Leaf-mimicking insects at least 47 million years old
December 25, 2006
With the discovery of a 47 million year old fossil of a lead insect, new research suggests that cryptic leaf-mimicking camoflauge is a time-tested strategy used by insects to avoid predators.
Extant female (A) and male (B) of Phyllium celebicum, both displayed
in life-size. The fossil male leaf insect has the same size as extant male P.
celebicum. Image courtesy of PNAS
The find indicates that leaf mimicry had already evolved early in the Eocene period when insect predators would have included birds, early primates, bats, and other insects.
“This fossil leaf insect bears considerable resemblance to extant individuals in size and cryptic morphology, indicating minimal change in 47 million years,” write the researchers led by Sonja Wedmann of the Rheinische Friedrich-Wilhelms-Universitat in Bonn, Germany. “This absence of evolutionary change is an outstanding example of morphological and, probably, behavioral stasis.”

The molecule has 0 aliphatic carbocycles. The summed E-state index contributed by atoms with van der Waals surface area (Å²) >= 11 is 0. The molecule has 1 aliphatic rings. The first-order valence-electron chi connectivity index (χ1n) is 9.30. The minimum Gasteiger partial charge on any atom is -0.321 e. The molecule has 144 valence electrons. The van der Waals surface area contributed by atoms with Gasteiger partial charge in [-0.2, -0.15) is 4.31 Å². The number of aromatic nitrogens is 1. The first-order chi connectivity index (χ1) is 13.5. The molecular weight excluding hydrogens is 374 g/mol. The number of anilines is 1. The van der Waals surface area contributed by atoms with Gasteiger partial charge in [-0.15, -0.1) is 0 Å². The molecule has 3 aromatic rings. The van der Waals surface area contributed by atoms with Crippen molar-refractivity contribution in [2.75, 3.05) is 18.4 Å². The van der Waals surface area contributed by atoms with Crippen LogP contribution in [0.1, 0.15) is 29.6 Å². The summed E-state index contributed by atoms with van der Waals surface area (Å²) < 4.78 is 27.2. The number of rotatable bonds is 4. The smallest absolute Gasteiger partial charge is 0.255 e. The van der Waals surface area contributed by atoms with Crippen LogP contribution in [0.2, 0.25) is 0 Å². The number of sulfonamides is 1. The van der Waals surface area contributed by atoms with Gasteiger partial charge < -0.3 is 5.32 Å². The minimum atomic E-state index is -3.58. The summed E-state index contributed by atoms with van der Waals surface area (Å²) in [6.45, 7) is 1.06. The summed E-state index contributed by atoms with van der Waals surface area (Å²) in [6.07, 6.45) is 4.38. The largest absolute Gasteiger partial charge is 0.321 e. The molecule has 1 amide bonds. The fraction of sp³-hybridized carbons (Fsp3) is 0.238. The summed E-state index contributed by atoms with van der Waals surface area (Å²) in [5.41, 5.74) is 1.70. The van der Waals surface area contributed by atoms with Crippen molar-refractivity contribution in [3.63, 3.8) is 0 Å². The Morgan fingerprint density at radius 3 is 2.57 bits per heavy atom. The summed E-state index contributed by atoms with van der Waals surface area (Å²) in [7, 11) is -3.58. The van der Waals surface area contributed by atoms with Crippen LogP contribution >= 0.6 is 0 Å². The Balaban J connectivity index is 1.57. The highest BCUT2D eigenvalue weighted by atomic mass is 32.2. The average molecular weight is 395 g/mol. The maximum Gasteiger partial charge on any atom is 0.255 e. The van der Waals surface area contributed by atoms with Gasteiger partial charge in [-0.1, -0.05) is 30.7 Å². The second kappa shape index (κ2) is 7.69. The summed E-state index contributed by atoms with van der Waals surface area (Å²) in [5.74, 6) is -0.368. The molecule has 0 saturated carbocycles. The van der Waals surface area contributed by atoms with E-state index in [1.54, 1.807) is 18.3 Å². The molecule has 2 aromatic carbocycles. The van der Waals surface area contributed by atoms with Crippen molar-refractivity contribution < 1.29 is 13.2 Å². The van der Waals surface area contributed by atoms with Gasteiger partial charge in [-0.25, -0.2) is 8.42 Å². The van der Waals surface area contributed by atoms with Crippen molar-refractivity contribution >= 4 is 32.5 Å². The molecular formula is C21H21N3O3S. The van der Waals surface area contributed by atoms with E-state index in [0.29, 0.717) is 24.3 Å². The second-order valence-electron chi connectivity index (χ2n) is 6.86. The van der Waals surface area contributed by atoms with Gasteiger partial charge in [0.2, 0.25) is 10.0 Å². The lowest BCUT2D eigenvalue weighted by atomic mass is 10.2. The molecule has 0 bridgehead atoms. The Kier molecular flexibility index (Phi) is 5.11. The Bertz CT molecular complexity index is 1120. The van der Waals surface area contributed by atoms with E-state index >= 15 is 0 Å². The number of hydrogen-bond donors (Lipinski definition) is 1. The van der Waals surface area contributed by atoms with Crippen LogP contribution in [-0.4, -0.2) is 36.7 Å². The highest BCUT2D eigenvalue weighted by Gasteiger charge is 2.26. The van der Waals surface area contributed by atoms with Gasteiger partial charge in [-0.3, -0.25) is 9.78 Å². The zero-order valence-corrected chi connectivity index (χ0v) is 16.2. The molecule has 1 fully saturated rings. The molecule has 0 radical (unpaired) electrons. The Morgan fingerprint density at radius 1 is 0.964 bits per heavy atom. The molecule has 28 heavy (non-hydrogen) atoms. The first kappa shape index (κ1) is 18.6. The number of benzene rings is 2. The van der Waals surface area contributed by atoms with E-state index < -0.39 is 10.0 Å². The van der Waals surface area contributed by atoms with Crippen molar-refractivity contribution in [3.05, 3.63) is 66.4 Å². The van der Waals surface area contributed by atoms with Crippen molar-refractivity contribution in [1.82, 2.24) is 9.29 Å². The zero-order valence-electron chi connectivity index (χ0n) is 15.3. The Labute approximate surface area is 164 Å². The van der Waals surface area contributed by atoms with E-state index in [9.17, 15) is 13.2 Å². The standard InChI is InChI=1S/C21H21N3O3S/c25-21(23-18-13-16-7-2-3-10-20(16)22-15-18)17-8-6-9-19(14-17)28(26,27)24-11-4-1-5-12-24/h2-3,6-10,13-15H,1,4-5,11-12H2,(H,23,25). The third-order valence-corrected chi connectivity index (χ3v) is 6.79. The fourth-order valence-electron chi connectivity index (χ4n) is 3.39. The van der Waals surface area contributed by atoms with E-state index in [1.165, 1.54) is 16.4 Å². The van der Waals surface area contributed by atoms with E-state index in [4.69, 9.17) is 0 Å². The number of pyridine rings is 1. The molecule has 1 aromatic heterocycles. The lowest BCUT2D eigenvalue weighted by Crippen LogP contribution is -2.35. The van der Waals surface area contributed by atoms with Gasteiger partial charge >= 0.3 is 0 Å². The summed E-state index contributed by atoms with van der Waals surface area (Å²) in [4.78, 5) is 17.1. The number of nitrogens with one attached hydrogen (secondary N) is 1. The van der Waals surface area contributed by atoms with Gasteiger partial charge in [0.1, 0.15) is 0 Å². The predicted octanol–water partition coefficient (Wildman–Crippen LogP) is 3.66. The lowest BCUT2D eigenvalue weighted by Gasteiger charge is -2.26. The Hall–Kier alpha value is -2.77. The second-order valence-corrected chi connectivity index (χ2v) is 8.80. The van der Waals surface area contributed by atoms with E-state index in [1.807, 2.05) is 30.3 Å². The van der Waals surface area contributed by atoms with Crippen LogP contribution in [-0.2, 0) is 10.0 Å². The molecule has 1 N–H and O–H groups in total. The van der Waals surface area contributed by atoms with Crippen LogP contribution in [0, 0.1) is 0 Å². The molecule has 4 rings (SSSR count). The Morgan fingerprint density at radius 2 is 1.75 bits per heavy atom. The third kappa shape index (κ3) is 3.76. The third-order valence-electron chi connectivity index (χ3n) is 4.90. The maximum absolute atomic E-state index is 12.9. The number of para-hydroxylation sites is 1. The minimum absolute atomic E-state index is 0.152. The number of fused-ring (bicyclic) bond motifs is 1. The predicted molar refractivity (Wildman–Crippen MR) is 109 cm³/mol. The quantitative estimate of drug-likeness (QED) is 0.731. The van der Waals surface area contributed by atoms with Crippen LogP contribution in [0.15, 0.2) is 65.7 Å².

The research is published in the December 25th early edition of PNAS.
Sven Bradler, and Jes Rust. “The first fossil leaf insect: 47 million years
of specialized cryptic morphology and behavior”. Proceedings of the National Academy of Sciences (PNAS) Online Early Edition – December 25, 2006.
This article is based on a news release from PNAS.
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